Citation. 41 U.S. 1, 10 L. Ed. 865, 1842 U.S.
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Brief Fact Summary.
Plaintiff sued in federal district court in New York to enforce a bill of exchange. The issue in the case became whether the federal court needed to apply New York common law or, whether, the court was free to fashion its own determination of the general principles of the law in this area.
Synopsis of Rule of Law.
Federal courts exercising jurisdiction predicated upon the ground of diversity of citizenship need not, in matters of general jurisprudence, apply the unwritten law of the state as declared by its highest court. The federal court is free to exercise an independent judgment as to what the common law of the state is, or should be.
Defendant argued that the federal court was required to apply prior New York decisions to the present case. Defendant based his argument on the language behind the Rules of Decision Act.
Are federal courts free, in diversity of citizenship cases, to ignore the common law of the state where the federal court sits?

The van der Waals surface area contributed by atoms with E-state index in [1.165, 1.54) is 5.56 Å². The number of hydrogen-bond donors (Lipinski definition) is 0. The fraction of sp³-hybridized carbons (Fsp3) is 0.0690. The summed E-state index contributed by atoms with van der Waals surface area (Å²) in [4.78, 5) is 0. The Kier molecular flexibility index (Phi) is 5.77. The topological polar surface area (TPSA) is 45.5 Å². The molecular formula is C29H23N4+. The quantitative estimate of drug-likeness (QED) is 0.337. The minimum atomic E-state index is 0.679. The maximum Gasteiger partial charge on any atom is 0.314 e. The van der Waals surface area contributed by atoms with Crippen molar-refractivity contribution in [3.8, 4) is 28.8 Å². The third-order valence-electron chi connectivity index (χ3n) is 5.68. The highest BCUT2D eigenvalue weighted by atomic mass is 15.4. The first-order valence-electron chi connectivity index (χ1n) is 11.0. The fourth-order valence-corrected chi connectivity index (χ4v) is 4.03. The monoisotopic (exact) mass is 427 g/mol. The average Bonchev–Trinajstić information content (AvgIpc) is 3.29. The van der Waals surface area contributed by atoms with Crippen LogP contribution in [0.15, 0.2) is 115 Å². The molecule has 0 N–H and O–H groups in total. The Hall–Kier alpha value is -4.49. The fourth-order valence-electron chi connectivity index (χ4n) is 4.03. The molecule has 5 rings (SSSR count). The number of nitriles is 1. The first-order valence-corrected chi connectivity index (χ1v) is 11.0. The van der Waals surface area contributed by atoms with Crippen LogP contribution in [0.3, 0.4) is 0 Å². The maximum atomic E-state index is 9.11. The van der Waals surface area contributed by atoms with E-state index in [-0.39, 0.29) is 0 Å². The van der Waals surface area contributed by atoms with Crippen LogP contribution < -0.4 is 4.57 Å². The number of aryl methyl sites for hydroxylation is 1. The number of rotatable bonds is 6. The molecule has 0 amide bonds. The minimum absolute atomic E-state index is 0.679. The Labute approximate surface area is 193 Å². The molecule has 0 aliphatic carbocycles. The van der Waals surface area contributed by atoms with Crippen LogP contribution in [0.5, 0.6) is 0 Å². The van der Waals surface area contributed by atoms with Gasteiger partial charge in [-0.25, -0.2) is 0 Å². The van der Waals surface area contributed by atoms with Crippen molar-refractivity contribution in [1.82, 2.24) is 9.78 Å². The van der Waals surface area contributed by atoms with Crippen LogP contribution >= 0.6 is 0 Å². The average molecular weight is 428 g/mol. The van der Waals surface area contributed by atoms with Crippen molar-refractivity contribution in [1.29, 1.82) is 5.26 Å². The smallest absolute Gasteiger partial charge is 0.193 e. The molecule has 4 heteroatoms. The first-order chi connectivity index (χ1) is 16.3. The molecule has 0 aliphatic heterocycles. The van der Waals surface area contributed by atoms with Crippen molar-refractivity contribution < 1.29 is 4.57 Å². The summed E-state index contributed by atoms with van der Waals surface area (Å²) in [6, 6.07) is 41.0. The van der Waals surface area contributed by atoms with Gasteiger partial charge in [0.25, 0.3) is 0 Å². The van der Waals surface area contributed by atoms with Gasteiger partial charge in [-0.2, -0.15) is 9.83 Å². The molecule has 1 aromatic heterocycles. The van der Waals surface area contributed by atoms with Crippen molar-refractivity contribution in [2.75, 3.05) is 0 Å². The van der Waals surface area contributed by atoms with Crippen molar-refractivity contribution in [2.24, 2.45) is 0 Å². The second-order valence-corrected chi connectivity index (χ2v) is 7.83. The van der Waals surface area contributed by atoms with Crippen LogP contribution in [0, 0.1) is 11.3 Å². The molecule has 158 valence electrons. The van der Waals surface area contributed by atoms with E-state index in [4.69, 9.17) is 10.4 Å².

Yes. Federal judges, sitting in diversity actions, are free to ignore the common law of the state where the federal court is located. Furthermore, those federal judges are able to determine exactly the parameters of the common law of that forum state.
The effect of this ruling is to allow nonresidents of the state where the federal court sits to discriminate against citizens of the forum state. As a result of the decision in this case, plaintiffs were effectively able to “forum shop” between state courts and federal district courts within the same state in order to determine which would be more favorable to their case. This case was overturned by Erie.